# Thread: Trig Identity Help (and solving)

1. ## Trig Identity Help (and solving)

Prove the following identities

1. $\sin (\Pi + x) + \cos ( \frac{\Pi}{2} - x) + \tan (\frac{\Pi}{2} + x) = -\cot x$

2. $\frac{\sin (4x) - \sin (2x)}{\sin (2x)} = \frac{\cos (3x)}{\cos (x)}$

3. $\cos (x) + \cos (2x) + \cos (3x) = \cos (2x) (1+ 2 \cos (x))$

Solve

1. $\cos^2 (2x) + 2 \cos (2x) + 1 = 0 [-\Pi , \Pi]$

2. $\tan (4x) - \tan (2x) = 0 [0,\Pi]$

2. Hello, Hasan1!

Here are the last two . . .

$1)\;\;\cos^2(2x) + 2\cos(2x) + 1 \:= \:0\qquad[-\pi,\:\pi]$
The left side is a square . . .

. . $\bigg[\cos(2x) + 1\bigg]^2 \:=\:0\quad\Rightarrow\quad\cos(2x) + 1 \:=\:0\quad\Rightarrow\quad\cos(2x) \:=\:-1$

Therefore: . $2x \:=\:-\pi,\:\pi\quad\Rightarrow\quad\boxed{ x \:=\:-\frac{\pi}{2},\:\frac{\pi}{2}}$

$2)\;\;\tan(4x) - \tan(2x) \:=\: 0\qquad[0,\,\pi]$
This one gets messy . . .

We know the identity: . $\tan2\theta \:=\:\frac{2\tan\theta}{1-\tan^2\!\theta}$
Apply it to $\tan4x$

We have: . $\frac{2\tan2x}{1-\tan^2\!2x} - \tan(2x) \:=\:0$

Multiply by $(1-\tan^2\!2x)\!:\;\;2\tan2x - \tan2x(1 - \tan^2\!2x) \:=\:0$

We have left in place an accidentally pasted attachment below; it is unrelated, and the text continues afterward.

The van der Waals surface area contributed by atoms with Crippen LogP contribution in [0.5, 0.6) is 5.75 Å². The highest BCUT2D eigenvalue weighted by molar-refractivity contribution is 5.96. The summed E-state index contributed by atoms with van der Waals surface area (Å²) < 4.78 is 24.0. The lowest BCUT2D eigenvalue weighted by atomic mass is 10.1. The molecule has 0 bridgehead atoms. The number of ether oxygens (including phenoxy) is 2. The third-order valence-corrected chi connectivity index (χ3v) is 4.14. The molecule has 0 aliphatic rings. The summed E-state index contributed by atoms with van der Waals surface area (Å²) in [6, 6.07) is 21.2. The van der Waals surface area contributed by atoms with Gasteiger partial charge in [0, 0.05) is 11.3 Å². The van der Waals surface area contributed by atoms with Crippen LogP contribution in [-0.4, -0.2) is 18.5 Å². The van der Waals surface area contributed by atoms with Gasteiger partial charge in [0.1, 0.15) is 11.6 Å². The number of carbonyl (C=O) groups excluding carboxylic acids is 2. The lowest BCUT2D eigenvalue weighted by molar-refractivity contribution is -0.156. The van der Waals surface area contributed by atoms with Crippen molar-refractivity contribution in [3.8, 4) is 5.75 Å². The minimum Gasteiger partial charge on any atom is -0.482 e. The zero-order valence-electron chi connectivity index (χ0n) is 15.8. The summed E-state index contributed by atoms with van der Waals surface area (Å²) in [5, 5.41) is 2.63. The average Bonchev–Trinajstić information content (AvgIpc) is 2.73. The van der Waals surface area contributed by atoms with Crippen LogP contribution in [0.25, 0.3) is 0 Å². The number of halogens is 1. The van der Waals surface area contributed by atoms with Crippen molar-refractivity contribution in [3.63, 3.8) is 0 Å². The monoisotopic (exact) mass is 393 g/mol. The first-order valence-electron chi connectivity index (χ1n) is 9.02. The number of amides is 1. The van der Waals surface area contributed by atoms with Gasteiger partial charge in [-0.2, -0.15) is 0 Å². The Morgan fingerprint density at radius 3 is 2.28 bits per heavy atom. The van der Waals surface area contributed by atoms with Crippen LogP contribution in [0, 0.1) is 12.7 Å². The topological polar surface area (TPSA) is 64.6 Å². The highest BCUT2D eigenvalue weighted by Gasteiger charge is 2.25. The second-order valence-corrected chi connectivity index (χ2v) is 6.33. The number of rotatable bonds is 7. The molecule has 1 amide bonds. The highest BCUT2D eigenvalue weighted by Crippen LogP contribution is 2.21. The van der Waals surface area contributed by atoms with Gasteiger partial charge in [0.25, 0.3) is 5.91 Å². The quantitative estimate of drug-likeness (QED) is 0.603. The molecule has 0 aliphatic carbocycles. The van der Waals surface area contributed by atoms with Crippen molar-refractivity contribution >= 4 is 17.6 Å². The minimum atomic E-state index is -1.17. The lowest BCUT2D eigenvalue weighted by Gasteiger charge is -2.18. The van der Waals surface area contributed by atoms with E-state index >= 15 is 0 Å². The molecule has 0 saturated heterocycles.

. . $2\tan2x -\tan2x + \tan^3\!2x \:=\:0\quad\Rightarrow\quad\tan^3\!2x + \tan2x \:=\:0$

Factor: . $\tan2x\left[\tan^2\!2x + 1\right] \:=\:0$

The equation: . $\tan^2\!2x + 1 \:=\:0$ has no real roots.
So we have: . $\tan2x\:=\:0\quad\Rightarrow\quad 2x \:=\:0,\:\pi,\:2\pi\quad\Rightarrow\quad \boxed{x \:=\:0,\:\frac{\pi}{2},\:\pi}$

3. that second solving question has a nice solution, thanks!

I guess I never saw the perfect square trinomial in that first one though

thanks again

4. Here's another solution for this one.

Originally Posted by Hasan1
2. $\tan (4x) - \tan (2x) = 0 [0,\Pi]$
Previous knowledge:

$\tan \alpha - \tan \beta = \frac{{\sin \alpha }}
{{\cos \alpha }} - \frac{{\sin \beta }}
{{\cos \beta }} = \frac{{\sin (\alpha - \beta )}}
{{\cos \alpha \cos \beta }}.$

Solution:

$\tan 4x - \tan 2x = 0 \implies \frac{{\sin 2x}}
{{\cos 4x\cos 2x}} = 0\,\therefore \,\tan 2x = 0.$

Of course $\cos4x\ne0.$

The rest follows from Soroban's conclusions.

5. Originally Posted by Hasan1
2. $\frac{\sin (4x) - \sin (2x)}{\sin (2x)} = \frac{\cos (3x)}{\cos (x)}$
Just tackle the LHS.

Apply the following identity

$\sin \alpha - \sin \beta = 2\sin \frac{{\alpha - \beta }}
{2} \cdot \cos \frac{{\alpha + \beta }}
{2}.$

The conclusion follows quickly.

6. Originally Posted by Hasan1
3. $\cos (x) + \cos (2x) + \cos (3x) = \cos (2x) (1+ 2 \cos (x))$
The same trick as identity #2, apply

$\cos \alpha + \cos \beta = 2\cos \frac{{\alpha + \beta }}
{2} \cdot \cos \frac{{\alpha - \beta }}
{2}.$

--

The last one is easy. Expand $\sin(\pi+x)$ & observe that $\cos \left( {\frac{\pi }
{2} - x} \right) = \sin x.$
(This last identity is a fact that you actually should know.)

And we're done

7. Is there a way to do those identities without the sum to product formula, but the double angle formula instead?

8. I think those identities were made to apply the formulae I gave you. It's a quickly way.